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Should Inmates be Allowed to Have Pen Pals?
By Judith A. Yates
Published: 05/27/2013

Mailboxes Catherine May Wood, sentenced to prison for the murder of nursing home patients and the subject of a popular true crime book, has a pen pal ad online. This is despite a law in Florida, where she is incarcerated, that forbids inmates to seek online pen pals.

On October 5, 2008, Wood posted two photographs of herself along with her physical attributes (6’0, 280 pounds, 44-38-48) on cowtowninfo.com (formerly jailbabes.com). She also included the following:

Teach me! I've been incarcerated for two decades. I go to the parole board soon and I need someone who's kind and patient to teach me about the exciting new things in the world. I'm looking for a friend, male or female, to teach me everything I forgot. Are you honest? I am honest and non-judgmental. We can talk about anything and everything. I've never done drugs and I don't smoke. I like to play and have fun. Do you have time for a good friend? Of course, Catherine Wood makes no mention of her conviction for murdering at least five elderly patients in a Michigan nursing home. Before and during the crimes, Wood had a reputation as being manipulative, childish, and “evil,” according to friends, family, and the nursing home staff. She would later confess to child abuse, theft, child molestation, drug use, molestation and abuse of elderly victims, and the murders.

In 2003 the Florida Department of Corrections created a policy prohibiting inmates from advertising for pen pals or receiving mail from pen pal groups. Department of Corrections spokeswoman Gretl Plessinger explained, "We're doing it to protect the public. Inmates can have pen pals — they just can't solicit for pen pals” (NY Daily News). The idea, officials explain, is to prevent inmates from committing mail fraud and scams, to protect innocent people from sending contraband and money to inmates, and for overall security and safety.

According to one Texas prison officer, “If an inmate is not attractive, they get photos of prettier inmates and post the picture as their own. They ask for money and tell lies about their horrible treatment (by the prison system). People believe it and send anything the inmate asks for.”

On cowtowninfo.com, the potential pen-pal is warned: When you write to any inmates in Florida state prisons, do not mention that you found their "pen pal ad"...it's against DOC policy for inmates to advertise for pen pals on the Internet. More and more institutions are adopting the law. Those who operate the online pen pal groups argue the law interferes with an inmate’s constitutional right, but courts have struck down the argument thus far. In 2011, “a federal appeals court … rejected a complaint from three pen-pal services that challenged a Florida policy banning inmates from advertising themselves on the online sites” (www.firstamendmentcenter.org).

Strangers write to inmates for many reasons: seeking love, seeking excitement, loneliness, notoriety, and pity. Some are scammed out of money and goods. Others are not. Do pen pals assist inmates in fighting feelings of isolation, and help them adjust to society? Or are inmate pen pal groups just another way for a con to be a con artist?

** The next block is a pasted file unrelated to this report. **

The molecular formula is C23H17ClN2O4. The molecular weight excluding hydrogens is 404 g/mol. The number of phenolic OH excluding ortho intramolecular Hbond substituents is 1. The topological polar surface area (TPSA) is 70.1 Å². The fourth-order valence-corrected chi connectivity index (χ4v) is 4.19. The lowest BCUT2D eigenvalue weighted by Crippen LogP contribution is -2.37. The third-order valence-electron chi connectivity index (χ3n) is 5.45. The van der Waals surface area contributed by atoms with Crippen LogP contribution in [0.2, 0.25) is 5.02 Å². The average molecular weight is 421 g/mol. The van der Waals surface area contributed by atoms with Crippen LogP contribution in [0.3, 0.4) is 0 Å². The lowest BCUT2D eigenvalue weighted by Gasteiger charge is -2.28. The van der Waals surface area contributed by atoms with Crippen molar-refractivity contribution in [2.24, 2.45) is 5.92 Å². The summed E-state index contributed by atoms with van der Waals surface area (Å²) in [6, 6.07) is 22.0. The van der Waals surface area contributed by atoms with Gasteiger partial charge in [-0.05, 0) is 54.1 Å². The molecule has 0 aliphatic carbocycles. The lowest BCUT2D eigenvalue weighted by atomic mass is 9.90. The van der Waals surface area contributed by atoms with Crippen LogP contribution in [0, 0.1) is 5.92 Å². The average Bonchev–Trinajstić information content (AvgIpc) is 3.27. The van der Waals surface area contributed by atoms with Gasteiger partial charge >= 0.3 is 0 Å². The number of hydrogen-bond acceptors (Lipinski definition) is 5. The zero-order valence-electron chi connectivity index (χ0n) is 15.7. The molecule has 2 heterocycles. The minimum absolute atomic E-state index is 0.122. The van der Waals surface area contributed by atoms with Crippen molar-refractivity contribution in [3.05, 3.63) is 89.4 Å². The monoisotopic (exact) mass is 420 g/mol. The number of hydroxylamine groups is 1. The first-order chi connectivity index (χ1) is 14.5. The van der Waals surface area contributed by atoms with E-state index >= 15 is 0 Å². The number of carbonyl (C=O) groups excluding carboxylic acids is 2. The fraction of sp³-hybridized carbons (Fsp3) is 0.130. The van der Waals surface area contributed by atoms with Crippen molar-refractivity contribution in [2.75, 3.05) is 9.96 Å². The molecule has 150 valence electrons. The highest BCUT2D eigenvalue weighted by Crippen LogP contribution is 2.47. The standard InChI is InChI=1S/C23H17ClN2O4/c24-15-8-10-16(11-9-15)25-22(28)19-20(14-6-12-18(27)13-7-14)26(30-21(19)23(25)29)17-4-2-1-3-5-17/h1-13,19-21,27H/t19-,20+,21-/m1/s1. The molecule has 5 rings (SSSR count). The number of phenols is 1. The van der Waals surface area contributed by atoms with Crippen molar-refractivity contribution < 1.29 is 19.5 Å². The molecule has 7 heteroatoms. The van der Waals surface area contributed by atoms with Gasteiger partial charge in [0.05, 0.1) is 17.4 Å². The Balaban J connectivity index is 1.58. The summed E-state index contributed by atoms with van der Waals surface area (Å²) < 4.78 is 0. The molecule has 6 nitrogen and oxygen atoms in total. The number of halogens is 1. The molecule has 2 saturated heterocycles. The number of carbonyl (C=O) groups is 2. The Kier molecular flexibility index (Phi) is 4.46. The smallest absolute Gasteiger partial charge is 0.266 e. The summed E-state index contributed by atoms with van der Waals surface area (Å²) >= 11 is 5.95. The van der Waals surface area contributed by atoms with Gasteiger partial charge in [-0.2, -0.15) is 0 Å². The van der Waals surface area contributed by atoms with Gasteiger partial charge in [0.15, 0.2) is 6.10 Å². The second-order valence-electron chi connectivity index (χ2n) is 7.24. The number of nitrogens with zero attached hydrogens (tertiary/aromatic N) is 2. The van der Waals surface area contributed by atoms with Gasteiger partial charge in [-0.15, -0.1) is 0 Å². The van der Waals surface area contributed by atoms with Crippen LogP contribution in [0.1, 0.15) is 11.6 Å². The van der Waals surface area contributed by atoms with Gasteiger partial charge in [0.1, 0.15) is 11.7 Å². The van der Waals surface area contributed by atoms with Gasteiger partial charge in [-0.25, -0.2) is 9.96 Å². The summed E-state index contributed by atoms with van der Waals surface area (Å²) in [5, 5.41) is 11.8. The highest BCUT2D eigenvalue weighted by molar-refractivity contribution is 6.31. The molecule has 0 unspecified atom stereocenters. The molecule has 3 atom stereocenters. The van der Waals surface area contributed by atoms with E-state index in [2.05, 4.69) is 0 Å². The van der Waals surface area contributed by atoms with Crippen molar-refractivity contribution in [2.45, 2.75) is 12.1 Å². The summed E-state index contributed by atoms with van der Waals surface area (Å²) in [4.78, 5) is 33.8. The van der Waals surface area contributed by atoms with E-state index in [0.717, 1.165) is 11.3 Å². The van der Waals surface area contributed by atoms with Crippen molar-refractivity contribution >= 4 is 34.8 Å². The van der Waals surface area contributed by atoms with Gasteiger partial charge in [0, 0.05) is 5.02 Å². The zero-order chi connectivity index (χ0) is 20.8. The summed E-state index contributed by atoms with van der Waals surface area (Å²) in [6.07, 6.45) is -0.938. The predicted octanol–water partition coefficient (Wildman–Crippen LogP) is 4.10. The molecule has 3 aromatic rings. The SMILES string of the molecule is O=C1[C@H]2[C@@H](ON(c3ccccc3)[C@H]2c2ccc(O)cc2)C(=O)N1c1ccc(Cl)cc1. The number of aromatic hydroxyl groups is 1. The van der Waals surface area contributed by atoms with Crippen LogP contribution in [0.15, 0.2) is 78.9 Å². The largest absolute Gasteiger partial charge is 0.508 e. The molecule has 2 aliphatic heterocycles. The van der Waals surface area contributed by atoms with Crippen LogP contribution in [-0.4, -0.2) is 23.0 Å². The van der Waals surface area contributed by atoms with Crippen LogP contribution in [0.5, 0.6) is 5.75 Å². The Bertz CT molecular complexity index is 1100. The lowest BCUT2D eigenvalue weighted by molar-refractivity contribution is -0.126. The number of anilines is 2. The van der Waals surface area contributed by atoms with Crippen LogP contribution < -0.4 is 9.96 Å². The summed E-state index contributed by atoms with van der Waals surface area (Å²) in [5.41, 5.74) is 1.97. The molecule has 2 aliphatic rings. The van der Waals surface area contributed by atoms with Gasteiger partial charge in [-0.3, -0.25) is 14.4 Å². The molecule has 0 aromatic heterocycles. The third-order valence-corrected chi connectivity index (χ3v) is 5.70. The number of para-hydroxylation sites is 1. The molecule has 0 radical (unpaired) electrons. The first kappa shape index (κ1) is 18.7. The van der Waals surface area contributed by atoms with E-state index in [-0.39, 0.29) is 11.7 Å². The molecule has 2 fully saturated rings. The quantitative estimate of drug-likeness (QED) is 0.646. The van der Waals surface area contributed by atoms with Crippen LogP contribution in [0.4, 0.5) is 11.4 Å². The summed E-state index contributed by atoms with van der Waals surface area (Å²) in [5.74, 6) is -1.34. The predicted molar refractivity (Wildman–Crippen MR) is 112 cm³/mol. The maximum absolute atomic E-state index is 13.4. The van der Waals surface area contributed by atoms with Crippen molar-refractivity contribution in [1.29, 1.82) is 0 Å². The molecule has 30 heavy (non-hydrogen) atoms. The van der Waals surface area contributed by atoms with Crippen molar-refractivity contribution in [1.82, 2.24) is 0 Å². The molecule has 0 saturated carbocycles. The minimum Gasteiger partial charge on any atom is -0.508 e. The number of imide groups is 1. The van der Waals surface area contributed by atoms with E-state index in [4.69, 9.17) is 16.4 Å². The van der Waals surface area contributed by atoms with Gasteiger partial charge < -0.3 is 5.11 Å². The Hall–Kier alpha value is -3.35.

Corrections.com author, Judith Yates, is a criminologist who has lectured on domestic violence prevention for over 20 years. A former Correctional Officer Specialist and trainer with the Bureau of Prisons, she is now a true crime writer and a trainer available for guest speaking engagements. She can be reached at judithayates@yahoo.com

Other articles by Judith A. Yates:


  1. skittles47 on 09/01/2013:

    She is in Florida but in a federal detention center. Federal trumps state. I don't think there is a problem at all prisoners having pen pals. A support system is an important tool for the rehabilitation of offenders.

  2. MissElizabeth on 05/28/2013:

    Sites like www.writeaprisoner.com who make sure the information is accurate before posting it are doing a good thing. They also are helping ex-cons find work. This is also a really good thing. Banning this type of thing is just going to make it harder to reintegrate these people. Florida should change this.

  3. Fred Davis on 05/27/2013:

    These are State issues,

  4. Fred Davis on 05/27/2013:

    There wee no weapons of mass destruction and how a person wants to die in agreement is a personal matter that is between family members, If a law in unconstitutional it is bad law. Circumventing the Constitution empowers Court activism and can make the Supremes or another court more than equal of the three branches,DOC can make these decisions on their ow locally by state,.

  5. Fred Davis on 05/27/2013:

    One cannot con an honest individual who is discerning and mature. Looking for friends on the internet or in the mail shows that someone is already desperately in need of being a people pleaser and has little to offer in real agape love. Florida already allowed the Federal Government nose in the Terry Schaivo case which should have been a local issue but Jeb Bush was a family interventionist as much as Gearge Bush intervened in countries that had no Mfs. Both were busybodies in other individuals matters, When one is in prison one should cut off the world and work on self and leave co-dependent types alone.

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